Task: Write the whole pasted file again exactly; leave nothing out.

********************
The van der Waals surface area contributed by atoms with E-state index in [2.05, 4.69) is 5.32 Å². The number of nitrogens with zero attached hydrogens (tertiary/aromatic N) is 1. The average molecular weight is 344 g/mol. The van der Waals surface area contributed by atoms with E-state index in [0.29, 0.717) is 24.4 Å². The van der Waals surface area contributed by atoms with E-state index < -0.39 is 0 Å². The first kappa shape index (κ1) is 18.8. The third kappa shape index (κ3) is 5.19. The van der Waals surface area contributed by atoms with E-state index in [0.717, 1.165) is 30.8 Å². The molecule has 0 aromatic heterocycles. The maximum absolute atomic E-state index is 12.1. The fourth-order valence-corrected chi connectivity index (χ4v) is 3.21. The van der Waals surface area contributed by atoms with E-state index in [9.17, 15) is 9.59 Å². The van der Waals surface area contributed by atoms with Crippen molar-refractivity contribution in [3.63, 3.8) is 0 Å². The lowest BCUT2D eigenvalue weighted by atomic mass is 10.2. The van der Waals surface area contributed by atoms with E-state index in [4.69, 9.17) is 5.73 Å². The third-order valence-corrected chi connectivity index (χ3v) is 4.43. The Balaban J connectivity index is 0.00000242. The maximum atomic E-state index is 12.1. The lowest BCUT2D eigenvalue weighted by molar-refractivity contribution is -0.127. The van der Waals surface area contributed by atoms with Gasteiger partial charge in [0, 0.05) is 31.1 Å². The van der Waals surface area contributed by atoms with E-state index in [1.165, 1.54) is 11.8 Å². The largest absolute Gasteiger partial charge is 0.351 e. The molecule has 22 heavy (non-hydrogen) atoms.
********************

The van der Waals surface area contributed by atoms with E-state index in [2.05, 4.69) is 5.32 Å². The number of nitrogens with zero attached hydrogens (tertiary/aromatic N) is 1. The average molecular weight is 344 g/mol. The van der Waals surface area contributed by atoms with E-state index in [0.29, 0.717) is 24.4 Å². The van der Waals surface area contributed by atoms with E-state index < -0.39 is 0 Å². The first kappa shape index (κ1) is 18.8. The third kappa shape index (κ3) is 5.19. The van der Waals surface area contributed by atoms with E-state index in [0.717, 1.165) is 30.8 Å². The molecule has 0 aromatic heterocycles. The maximum absolute atomic E-state index is 12.1. The fourth-order valence-corrected chi connectivity index (χ4v) is 3.21. The van der Waals surface area contributed by atoms with E-state index in [9.17, 15) is 9.59 Å². The van der Waals surface area contributed by atoms with Crippen molar-refractivity contribution in [3.63, 3.8) is 0 Å². The lowest BCUT2D eigenvalue weighted by atomic mass is 10.2. The van der Waals surface area contributed by atoms with E-state index in [4.69, 9.17) is 5.73 Å². The third-order valence-corrected chi connectivity index (χ3v) is 4.43. The Balaban J connectivity index is 0.00000242. The maximum atomic E-state index is 12.1. The lowest BCUT2D eigenvalue weighted by molar-refractivity contribution is -0.127. The van der Waals surface area contributed by atoms with Gasteiger partial charge in [0, 0.05) is 31.1 Å². The van der Waals surface area contributed by atoms with E-state index in [1.165, 1.54) is 11.8 Å². The largest absolute Gasteiger partial charge is 0.351 e. The molecule has 22 heavy (non-hydrogen) atoms.